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Previous Year B links

We’ve been doing bLOGOS for a while now. When we start Advent this Sunday, we will be on our third cycle of lectionary reflections for Year B. This list is the complete collection of previous posts for Year B. Due to calendar changes and times when authors were unable to submit, there may not be two posts for each week, but we hope this set of links will be helpful. The authors for the two years, mostly by order of appearance were:  Jesse Larkins, Jake Wilson, Erin Martin, Doug Lee, Ragan Sutterfield, Kyle Childress, Debra Dean Murphy, Joel Shuman, Brian Volck, C. Christopher Smith, Janice Love, Halden Doerge, Mark Ryan, John Jay Alvaro, Danny Yencich, Jenny Williams and Heather Carlson.

Advent-  1: 2008, 2011  2: 2008, 2011 3: 2008, 2011 4: 2008, 2011

Christmas2011

1st Sunday after Christmas – 2008

Holy Name of Jesus2011

Epiphany-  +1: 2012 +2: 2009, 2012 +3: 2009, 2012 +4: 2009, 2012 +5: 2009, 2012 +6: 2009, 2012

Transfiguration: 2009, 2012

Lent- Ash Wednesday: 2009, 2012 1:  2012 2: 2009, 2012 3: 2009, 2012 4: 2009, 2012 5: 2009, 2012

Palm Sunday/Passion Sunday: 2009, 2012

Easter- 2009, 2012 2:  2012 3: 2009, 2012 4: 2009, 2012 5: 2009, 2012 6: 2009, 2012  Ascension: 2009

Pentecost: 2009, 2012 Trinity: 2009, 2012

Ordinary Time 10: 2012 11: 20092012 12: 2009, 2012 13: 2009, 2012 14: 2009, 2012 15: 2012 16: 2009, 2012 17: 2009, 2012 18: 2009, 2012 19: 2009, 2012 20: 2009, 2012 21: 2009, 2012 22: 2009, 2012 23: 2009, 2012  24: 2009, 2012 25: 2009, 2012  26: 2009, 2012 27: 2009, 2012 28: 2009, 2012 29: 2009, 2012 30: 2009, 2012 31: 2012 32: 2012 33: 2009,  2012

All Saints: 2009

Reign of Christ: 2009 2012

 

joseph and brothers

One Big Happy Family

Eighth Sunday after Pentecost
Genesis 37:1-28

Typology has gotten a bad rap in modernity, but Scripture isn’t Scripture without it. So both Old Testament passages on offer this week invite theological reflection on a provident God who orders deliverance to and through Jesus of Nazareth. I’ll concentrate on Genesis 37.

“This is the story of the family of Jacob” (37:2)—our story, people of God. It isn’t pretty. Bad reports, preferential loves, internecine hatred, braggadocio followed by “even more” hatred (37:8), conspiracy to kill, deception, and betrayal for 20 pieces of silver. This story of the family of Jacob—our ecclesial story—puts ugly on display. Read more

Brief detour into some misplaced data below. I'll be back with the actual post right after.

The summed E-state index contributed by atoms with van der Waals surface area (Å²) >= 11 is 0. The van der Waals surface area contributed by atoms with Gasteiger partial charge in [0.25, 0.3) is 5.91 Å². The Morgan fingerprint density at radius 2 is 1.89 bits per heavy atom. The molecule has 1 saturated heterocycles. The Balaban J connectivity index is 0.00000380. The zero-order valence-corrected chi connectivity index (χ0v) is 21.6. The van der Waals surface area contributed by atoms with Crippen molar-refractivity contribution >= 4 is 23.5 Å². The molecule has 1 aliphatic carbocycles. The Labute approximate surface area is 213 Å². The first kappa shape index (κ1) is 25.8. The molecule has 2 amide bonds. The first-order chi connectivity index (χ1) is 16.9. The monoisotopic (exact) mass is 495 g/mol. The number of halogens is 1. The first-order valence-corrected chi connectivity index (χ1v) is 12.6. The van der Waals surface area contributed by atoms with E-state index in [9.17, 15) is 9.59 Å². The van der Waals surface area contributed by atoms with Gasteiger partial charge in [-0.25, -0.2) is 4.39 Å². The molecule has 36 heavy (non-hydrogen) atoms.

Birth of Jacob statue

Jacob, Despite Jacob

JacobIn Preaching and Reading the Lectionary: A Three-Dimensional Approach to the Liturgical Year, O. Wesley Allen Jr. advocates for a what he calls a cumulative preaching strategy that focuses more on the sweep of a year’s worth of preaching than any one particular sermon.  As Allen explains “all pastors know (or at least hope), deep in their hearts, that the great power of preaching lies less in the individual sermon and more in the cumulative effect of preaching week in and week out to the same congregation, to the same community of believers, doubters and seekers…sermons offered Sunday after Sunday, month after month, year after year weave together to have an immeasurable cumulative influence on individuals’ and the congregation’s understanding of God, self, and the world.” (ix)  To that end, Allen examines the patterns of the lectionary and the way the lectionary can be used a whole year at a time.

Read more

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All Things Shining

Revised Common Lectionary, Second Sunday after Pentecost: 1 Kings 17: 8-16, 17-24; Luke 7:11-17 / Catholic Lectionary, Feast of Corpus Christi: Genesis 14:18-20, Luke 9:11-17

Ordinary time. Words not crafted to stir the soul. “Ordinary” here, of course, refers to the numbering of Sundays outside of festal and penitential seasons, but that’s far too abstract to make up for its dull connotations. Even in times of sadness, we may feel new life in Easter season. It’s far more difficult when spring is past.

The liturgical color for Ordinary Time is green. Green for life, growth, renewal. Focusing on the ordinary, the Humean predicament of “one damn thing after another,” it’s easy – perhaps inevitable – to miss how life’s greenness marks our lives as cottonwoods in the desert line a river or tap an aquifer.

I suspect it’s always been the case, but steady bad news makes it difficult to ignore the mess we’ve made of the ordinary. No longer content merely to sacrifice the lives of our children or the tops of mountains for the material comforts of a fossil-fueled economy, we lay waste oceans – over an already designated “dead zone” – in ways our words have yet to capture. Less a “spill” than a “spew,” less an “accident” than a predictable event, the baleful consequences of extractive science are made, not for the first or last time, visible. Read more

raphael66

Kings?

I Kings 2: 10-12, 3: 3-14; Psalm 111 or Psalm 34: 9-14; Ephesians 5: 15-20; John 6: 51-58

The Old Testament reading this week culminates the summer-long focus on the David cycle throughout I and II Samuel. We’ve followed David from his anointing by old Samuel while David was a young shepherd boy through his confrontation and victory over Goliath, his rivalry with and eventual succession of King Saul, his consolidation of power and making Jerusalem his capital, bringing the Ark of the Covenant to the city and his ecstatic dancing before it, to his adulterous and murderous relationship with Bathsheba, his confrontation with the prophet Nathan, to the death of his son Absalom while trying to overthrow his father. Finally, this week, we read the verse “Then David slept with his ancestors, and was buried in the city of David” (I Kings 2:10). Wow! What a story. Read more